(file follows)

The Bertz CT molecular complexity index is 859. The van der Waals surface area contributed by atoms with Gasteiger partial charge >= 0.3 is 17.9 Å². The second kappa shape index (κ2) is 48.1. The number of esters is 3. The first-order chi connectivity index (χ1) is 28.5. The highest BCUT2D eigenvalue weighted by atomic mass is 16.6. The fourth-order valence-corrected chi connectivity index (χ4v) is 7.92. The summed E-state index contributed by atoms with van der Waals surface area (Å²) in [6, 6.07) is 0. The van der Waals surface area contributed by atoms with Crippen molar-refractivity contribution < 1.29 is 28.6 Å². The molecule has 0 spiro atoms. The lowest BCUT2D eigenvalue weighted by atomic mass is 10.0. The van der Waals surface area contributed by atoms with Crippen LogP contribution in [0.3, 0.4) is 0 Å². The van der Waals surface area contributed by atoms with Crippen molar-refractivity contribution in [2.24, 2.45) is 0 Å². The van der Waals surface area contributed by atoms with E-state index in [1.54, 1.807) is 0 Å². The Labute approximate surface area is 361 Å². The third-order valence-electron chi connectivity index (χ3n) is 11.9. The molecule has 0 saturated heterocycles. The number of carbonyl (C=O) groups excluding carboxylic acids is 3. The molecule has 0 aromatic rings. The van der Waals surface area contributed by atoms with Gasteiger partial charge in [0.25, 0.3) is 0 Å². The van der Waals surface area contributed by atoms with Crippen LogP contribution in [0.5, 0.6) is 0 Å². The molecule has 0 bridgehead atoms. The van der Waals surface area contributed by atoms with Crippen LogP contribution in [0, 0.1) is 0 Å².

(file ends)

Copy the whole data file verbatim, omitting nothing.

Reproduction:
The Bertz CT molecular complexity index is 859. The van der Waals surface area contributed by atoms with Gasteiger partial charge >= 0.3 is 17.9 Å². The second kappa shape index (κ2) is 48.1. The number of esters is 3. The first-order chi connectivity index (χ1) is 28.5. The highest BCUT2D eigenvalue weighted by atomic mass is 16.6. The fourth-order valence-corrected chi connectivity index (χ4v) is 7.92. The summed E-state index contributed by atoms with van der Waals surface area (Å²) in [6, 6.07) is 0. The van der Waals surface area contributed by atoms with Crippen molar-refractivity contribution < 1.29 is 28.6 Å². The molecule has 0 spiro atoms. The lowest BCUT2D eigenvalue weighted by atomic mass is 10.0. The van der Waals surface area contributed by atoms with Crippen LogP contribution in [0.3, 0.4) is 0 Å². The van der Waals surface area contributed by atoms with Crippen molar-refractivity contribution in [2.24, 2.45) is 0 Å². The van der Waals surface area contributed by atoms with E-state index in [1.54, 1.807) is 0 Å². The Labute approximate surface area is 361 Å². The third-order valence-electron chi connectivity index (χ3n) is 11.9. The molecule has 0 saturated heterocycles. The number of carbonyl (C=O) groups excluding carboxylic acids is 3. The molecule has 0 aromatic rings. The van der Waals surface area contributed by atoms with Gasteiger partial charge in [0.25, 0.3) is 0 Å². The van der Waals surface area contributed by atoms with Crippen LogP contribution in [0.5, 0.6) is 0 Å². The molecule has 0 bridgehead atoms. The van der Waals surface area contributed by atoms with Crippen LogP contribution in [0, 0.1) is 0 Å².